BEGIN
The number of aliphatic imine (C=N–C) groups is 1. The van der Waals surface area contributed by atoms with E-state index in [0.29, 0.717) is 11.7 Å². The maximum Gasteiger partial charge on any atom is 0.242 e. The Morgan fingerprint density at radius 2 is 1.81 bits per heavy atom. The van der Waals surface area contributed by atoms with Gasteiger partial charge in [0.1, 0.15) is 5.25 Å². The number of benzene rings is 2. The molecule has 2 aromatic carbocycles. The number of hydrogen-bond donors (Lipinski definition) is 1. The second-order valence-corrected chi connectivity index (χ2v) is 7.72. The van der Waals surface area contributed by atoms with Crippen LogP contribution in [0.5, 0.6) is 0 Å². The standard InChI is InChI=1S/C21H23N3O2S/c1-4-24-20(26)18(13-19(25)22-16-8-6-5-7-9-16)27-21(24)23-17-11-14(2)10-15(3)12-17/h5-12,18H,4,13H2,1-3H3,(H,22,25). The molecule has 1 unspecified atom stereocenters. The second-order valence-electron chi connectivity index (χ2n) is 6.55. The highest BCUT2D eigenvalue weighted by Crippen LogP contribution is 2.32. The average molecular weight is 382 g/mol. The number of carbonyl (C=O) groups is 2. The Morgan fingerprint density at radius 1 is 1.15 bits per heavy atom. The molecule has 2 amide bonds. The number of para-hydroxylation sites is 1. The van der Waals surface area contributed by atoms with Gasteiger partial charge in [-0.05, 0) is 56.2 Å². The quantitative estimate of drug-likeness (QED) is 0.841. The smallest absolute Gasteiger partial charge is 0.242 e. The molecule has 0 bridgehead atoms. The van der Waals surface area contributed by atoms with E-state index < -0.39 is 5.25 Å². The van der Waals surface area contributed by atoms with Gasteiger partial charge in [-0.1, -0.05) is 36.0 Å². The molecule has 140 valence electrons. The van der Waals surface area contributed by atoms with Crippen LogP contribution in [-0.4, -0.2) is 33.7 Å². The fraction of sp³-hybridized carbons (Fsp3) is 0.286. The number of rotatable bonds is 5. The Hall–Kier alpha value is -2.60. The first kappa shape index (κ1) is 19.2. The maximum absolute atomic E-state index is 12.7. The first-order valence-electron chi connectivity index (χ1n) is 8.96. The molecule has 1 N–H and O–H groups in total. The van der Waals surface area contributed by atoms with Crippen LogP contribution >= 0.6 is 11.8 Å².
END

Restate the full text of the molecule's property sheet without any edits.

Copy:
The number of aliphatic imine (C=N–C) groups is 1. The van der Waals surface area contributed by atoms with E-state index in [0.29, 0.717) is 11.7 Å². The maximum Gasteiger partial charge on any atom is 0.242 e. The Morgan fingerprint density at radius 2 is 1.81 bits per heavy atom. The van der Waals surface area contributed by atoms with Gasteiger partial charge in [0.1, 0.15) is 5.25 Å². The number of benzene rings is 2. The molecule has 2 aromatic carbocycles. The number of hydrogen-bond donors (Lipinski definition) is 1. The second-order valence-corrected chi connectivity index (χ2v) is 7.72. The van der Waals surface area contributed by atoms with Crippen LogP contribution in [0.5, 0.6) is 0 Å². The standard InChI is InChI=1S/C21H23N3O2S/c1-4-24-20(26)18(13-19(25)22-16-8-6-5-7-9-16)27-21(24)23-17-11-14(2)10-15(3)12-17/h5-12,18H,4,13H2,1-3H3,(H,22,25). The molecule has 1 unspecified atom stereocenters. The second-order valence-electron chi connectivity index (χ2n) is 6.55. The highest BCUT2D eigenvalue weighted by Crippen LogP contribution is 2.32. The average molecular weight is 382 g/mol. The number of carbonyl (C=O) groups is 2. The Morgan fingerprint density at radius 1 is 1.15 bits per heavy atom. The molecule has 2 amide bonds. The number of para-hydroxylation sites is 1. The van der Waals surface area contributed by atoms with Gasteiger partial charge in [-0.05, 0) is 56.2 Å². The quantitative estimate of drug-likeness (QED) is 0.841. The smallest absolute Gasteiger partial charge is 0.242 e. The molecule has 0 bridgehead atoms. The van der Waals surface area contributed by atoms with E-state index < -0.39 is 5.25 Å². The van der Waals surface area contributed by atoms with Gasteiger partial charge in [-0.1, -0.05) is 36.0 Å². The molecule has 140 valence electrons. The van der Waals surface area contributed by atoms with Crippen LogP contribution in [-0.4, -0.2) is 33.7 Å². The fraction of sp³-hybridized carbons (Fsp3) is 0.286. The number of rotatable bonds is 5. The Hall–Kier alpha value is -2.60. The first kappa shape index (κ1) is 19.2. The maximum absolute atomic E-state index is 12.7. The first-order valence-electron chi connectivity index (χ1n) is 8.96. The molecule has 1 N–H and O–H groups in total. The van der Waals surface area contributed by atoms with Crippen LogP contribution >= 0.6 is 11.8 Å².